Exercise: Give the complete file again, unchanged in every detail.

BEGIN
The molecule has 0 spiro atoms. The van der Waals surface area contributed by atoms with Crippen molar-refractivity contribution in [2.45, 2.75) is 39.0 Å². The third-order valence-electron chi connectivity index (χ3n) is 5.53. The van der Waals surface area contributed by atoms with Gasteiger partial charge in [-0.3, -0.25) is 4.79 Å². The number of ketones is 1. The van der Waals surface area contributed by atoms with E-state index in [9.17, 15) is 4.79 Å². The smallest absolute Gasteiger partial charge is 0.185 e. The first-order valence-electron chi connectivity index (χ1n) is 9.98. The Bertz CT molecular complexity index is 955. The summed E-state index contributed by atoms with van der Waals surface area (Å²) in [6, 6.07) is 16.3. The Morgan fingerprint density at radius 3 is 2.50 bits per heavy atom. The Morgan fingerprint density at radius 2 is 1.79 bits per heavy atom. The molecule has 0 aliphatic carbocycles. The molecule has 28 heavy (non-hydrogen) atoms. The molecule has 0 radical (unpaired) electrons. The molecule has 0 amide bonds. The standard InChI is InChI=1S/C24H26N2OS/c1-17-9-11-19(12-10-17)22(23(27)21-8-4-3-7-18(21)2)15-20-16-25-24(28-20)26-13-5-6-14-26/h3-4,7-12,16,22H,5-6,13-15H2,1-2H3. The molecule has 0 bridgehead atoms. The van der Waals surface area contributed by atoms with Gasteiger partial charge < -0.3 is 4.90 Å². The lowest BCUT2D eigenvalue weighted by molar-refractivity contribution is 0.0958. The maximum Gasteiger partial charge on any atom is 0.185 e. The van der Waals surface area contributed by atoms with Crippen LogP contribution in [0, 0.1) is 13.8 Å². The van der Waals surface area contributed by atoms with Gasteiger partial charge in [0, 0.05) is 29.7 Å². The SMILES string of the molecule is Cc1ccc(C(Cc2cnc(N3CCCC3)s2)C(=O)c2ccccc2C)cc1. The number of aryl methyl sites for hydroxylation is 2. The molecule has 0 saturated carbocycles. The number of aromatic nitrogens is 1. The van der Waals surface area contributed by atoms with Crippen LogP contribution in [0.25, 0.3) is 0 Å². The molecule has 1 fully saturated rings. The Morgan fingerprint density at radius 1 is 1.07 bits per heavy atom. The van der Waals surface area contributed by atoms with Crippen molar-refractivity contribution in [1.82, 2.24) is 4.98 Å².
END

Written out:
The molecule has 0 spiro atoms. The van der Waals surface area contributed by atoms with Crippen molar-refractivity contribution in [2.45, 2.75) is 39.0 Å². The third-order valence-electron chi connectivity index (χ3n) is 5.53. The van der Waals surface area contributed by atoms with Gasteiger partial charge in [-0.3, -0.25) is 4.79 Å². The number of ketones is 1. The van der Waals surface area contributed by atoms with E-state index in [9.17, 15) is 4.79 Å². The smallest absolute Gasteiger partial charge is 0.185 e. The first-order valence-electron chi connectivity index (χ1n) is 9.98. The Bertz CT molecular complexity index is 955. The summed E-state index contributed by atoms with van der Waals surface area (Å²) in [6, 6.07) is 16.3. The Morgan fingerprint density at radius 3 is 2.50 bits per heavy atom. The Morgan fingerprint density at radius 2 is 1.79 bits per heavy atom. The molecule has 0 aliphatic carbocycles. The molecule has 28 heavy (non-hydrogen) atoms. The molecule has 0 radical (unpaired) electrons. The molecule has 0 amide bonds. The standard InChI is InChI=1S/C24H26N2OS/c1-17-9-11-19(12-10-17)22(23(27)21-8-4-3-7-18(21)2)15-20-16-25-24(28-20)26-13-5-6-14-26/h3-4,7-12,16,22H,5-6,13-15H2,1-2H3. The molecule has 0 bridgehead atoms. The van der Waals surface area contributed by atoms with Gasteiger partial charge < -0.3 is 4.90 Å². The lowest BCUT2D eigenvalue weighted by molar-refractivity contribution is 0.0958. The maximum Gasteiger partial charge on any atom is 0.185 e. The van der Waals surface area contributed by atoms with Crippen LogP contribution in [0, 0.1) is 13.8 Å². The van der Waals surface area contributed by atoms with Gasteiger partial charge in [0, 0.05) is 29.7 Å². The SMILES string of the molecule is Cc1ccc(C(Cc2cnc(N3CCCC3)s2)C(=O)c2ccccc2C)cc1. The number of aryl methyl sites for hydroxylation is 2. The molecule has 0 saturated carbocycles. The number of aromatic nitrogens is 1. The van der Waals surface area contributed by atoms with Crippen LogP contribution in [0.25, 0.3) is 0 Å². The molecule has 1 fully saturated rings. The Morgan fingerprint density at radius 1 is 1.07 bits per heavy atom. The van der Waals surface area contributed by atoms with Crippen molar-refractivity contribution in [1.82, 2.24) is 4.98 Å².